On standby is the BayCare Behavioral Health Mobile Response Team, which started answering calls to Hernando schools last February. Summoned by a school resource officer or school administrator, the state-funded team of mental health counselors has been able to calm the students and avoid a Baker Act commitment in 85 percent of the cases it responded to in Hernando County, said team manager Jenine Martin-Literski. They are called in when a student is in crisis.
“That could mean aggressive behavior, disruptive behavior, suicidal thoughts, homicidal thoughts or expression,’’ she said.
The team goes through a lot of training, she said, “but really, the technique is to meet the child where they are at.
"If they are under a desk, we will ask them, ‘Hey, do you mind if we come and sit next to you?’ Or if they are crying. We’re trying to let them know who we are and what we’re doing every step of the way. And we’re patient with that. ‘When you’re ready, we’re here to talk with you. We want to help you through that.’ ”
They make the child an active part of the process of “safety planning,’’ as Martin-Literski calls it. “What is going to help you when you’re feeling that way? Who do you feel like going to talk to when you’re feeling that way?’’ They provide a list of coping skills that help them get through a crisis. And they do follow-ups, counseling families on resources available to help the child.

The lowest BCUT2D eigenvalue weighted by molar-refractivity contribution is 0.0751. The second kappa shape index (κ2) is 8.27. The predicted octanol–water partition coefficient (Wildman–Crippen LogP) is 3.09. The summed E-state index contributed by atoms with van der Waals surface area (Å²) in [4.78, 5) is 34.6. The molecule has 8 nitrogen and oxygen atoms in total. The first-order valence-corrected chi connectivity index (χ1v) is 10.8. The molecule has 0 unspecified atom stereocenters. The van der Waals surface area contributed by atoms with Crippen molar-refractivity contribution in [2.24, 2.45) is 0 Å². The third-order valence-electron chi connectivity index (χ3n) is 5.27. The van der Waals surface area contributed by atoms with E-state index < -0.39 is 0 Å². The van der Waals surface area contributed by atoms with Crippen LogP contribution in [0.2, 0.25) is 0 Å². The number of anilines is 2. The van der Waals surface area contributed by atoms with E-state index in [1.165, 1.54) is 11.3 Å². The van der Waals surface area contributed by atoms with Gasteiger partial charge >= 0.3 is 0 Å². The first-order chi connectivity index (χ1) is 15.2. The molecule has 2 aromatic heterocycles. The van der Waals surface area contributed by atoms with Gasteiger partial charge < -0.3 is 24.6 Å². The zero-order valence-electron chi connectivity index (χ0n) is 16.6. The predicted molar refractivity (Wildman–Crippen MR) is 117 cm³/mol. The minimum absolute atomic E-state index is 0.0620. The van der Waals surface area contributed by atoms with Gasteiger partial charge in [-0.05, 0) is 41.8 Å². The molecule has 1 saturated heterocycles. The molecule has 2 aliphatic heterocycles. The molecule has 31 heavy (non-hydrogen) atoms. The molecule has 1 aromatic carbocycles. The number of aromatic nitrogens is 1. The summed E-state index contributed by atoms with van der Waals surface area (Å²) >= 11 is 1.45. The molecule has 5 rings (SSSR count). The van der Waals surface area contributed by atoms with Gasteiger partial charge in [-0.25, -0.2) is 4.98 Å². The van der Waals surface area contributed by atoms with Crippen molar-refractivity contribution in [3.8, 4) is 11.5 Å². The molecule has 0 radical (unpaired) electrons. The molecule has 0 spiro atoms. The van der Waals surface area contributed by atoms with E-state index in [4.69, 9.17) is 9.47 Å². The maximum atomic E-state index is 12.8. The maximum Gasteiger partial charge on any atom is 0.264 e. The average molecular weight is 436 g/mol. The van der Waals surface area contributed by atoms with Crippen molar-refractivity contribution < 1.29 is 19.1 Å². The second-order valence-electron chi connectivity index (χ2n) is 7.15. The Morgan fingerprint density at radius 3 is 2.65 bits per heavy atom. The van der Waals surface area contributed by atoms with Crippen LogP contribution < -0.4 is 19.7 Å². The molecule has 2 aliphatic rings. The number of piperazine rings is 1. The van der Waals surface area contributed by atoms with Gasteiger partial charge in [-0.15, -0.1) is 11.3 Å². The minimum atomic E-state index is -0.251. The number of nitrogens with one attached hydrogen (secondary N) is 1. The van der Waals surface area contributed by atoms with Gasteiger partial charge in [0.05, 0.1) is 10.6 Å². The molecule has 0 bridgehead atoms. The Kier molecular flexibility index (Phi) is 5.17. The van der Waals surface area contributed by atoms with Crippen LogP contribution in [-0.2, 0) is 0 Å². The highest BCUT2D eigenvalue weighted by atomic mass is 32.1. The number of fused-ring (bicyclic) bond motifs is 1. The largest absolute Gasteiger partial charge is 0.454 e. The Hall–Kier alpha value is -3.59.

But some children are beyond that kind of help, said Gail Ryder, vice president of BayCare Behavioral Health, and the Baker Act has to be used.
“When that experience is totally necessary, it’s totally necessary,’’ she said. “They’ve gone a little too far, and now they’re unsafe.’’
While that decision is up to a law enforcement officer in Hernando schools, Kolasa said the district’s policy is to have school counselors or social workers assess children before they are taken away under the Baker Act.
“We do that assessment. We determine if they are a danger to themselves or others with that assessment, and then we notify the school resource officer. So that is our protocol,’’ Kolasa said.
When that isn’t done, Kolasa said, it could be because a school resource officer was on the scene when a student was in crisis and decided that the Baker Act was the appropriate measure.
The Times investigation found that, from 2013 to 2019, police reports on 100 randomly-selected Baker Act cases from Hernando County schools indicated that deputies consulted with school-based mental health professionals in fewer than two-thirds of cases.
Children in crisis is a growing phenomenon, said Kolasa. “We are seeing many more students with trauma.’’
She said it could be a multitude of factors — movies, social media, our culture nationally. And it could be something more direct, more personal, Rooney suggested.
“It could be food scarcity, living in transition off and on for a lot of years, loss of parents,’’ she said. “It could be a lot of things.’’
Times reporter Jack Evans contributed to this report.